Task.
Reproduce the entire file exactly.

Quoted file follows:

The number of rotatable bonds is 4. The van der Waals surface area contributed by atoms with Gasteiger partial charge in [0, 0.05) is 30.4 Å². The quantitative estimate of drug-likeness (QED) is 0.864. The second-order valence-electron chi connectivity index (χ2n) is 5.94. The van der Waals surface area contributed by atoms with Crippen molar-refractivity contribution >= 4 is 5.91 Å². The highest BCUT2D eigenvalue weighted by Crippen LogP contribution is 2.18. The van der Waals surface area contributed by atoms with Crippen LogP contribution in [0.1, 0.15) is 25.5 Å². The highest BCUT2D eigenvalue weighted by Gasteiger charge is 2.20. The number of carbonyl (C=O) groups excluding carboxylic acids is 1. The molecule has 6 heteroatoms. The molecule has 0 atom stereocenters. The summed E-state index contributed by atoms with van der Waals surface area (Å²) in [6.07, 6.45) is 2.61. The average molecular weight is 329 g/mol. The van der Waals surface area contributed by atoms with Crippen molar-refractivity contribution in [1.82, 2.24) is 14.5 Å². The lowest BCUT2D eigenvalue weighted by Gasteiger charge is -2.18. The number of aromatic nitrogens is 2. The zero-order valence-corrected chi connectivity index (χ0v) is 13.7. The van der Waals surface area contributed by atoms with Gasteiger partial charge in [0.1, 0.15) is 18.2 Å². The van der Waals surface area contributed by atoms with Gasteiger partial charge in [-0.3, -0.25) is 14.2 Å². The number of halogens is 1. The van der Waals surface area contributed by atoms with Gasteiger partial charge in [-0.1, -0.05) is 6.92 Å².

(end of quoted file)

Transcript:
The number of rotatable bonds is 4. The van der Waals surface area contributed by atoms with Gasteiger partial charge in [0, 0.05) is 30.4 Å². The quantitative estimate of drug-likeness (QED) is 0.864. The second-order valence-electron chi connectivity index (χ2n) is 5.94. The van der Waals surface area contributed by atoms with Crippen molar-refractivity contribution >= 4 is 5.91 Å². The highest BCUT2D eigenvalue weighted by Crippen LogP contribution is 2.18. The van der Waals surface area contributed by atoms with Crippen LogP contribution in [0.1, 0.15) is 25.5 Å². The highest BCUT2D eigenvalue weighted by Gasteiger charge is 2.20. The number of carbonyl (C=O) groups excluding carboxylic acids is 1. The molecule has 6 heteroatoms. The molecule has 0 atom stereocenters. The summed E-state index contributed by atoms with van der Waals surface area (Å²) in [6.07, 6.45) is 2.61. The average molecular weight is 329 g/mol. The van der Waals surface area contributed by atoms with Crippen molar-refractivity contribution in [1.82, 2.24) is 14.5 Å². The lowest BCUT2D eigenvalue weighted by Gasteiger charge is -2.18. The number of aromatic nitrogens is 2. The zero-order valence-corrected chi connectivity index (χ0v) is 13.7. The van der Waals surface area contributed by atoms with Gasteiger partial charge in [0.1, 0.15) is 18.2 Å². The van der Waals surface area contributed by atoms with Gasteiger partial charge in [-0.3, -0.25) is 14.2 Å². The number of halogens is 1. The van der Waals surface area contributed by atoms with Gasteiger partial charge in [-0.1, -0.05) is 6.92 Å².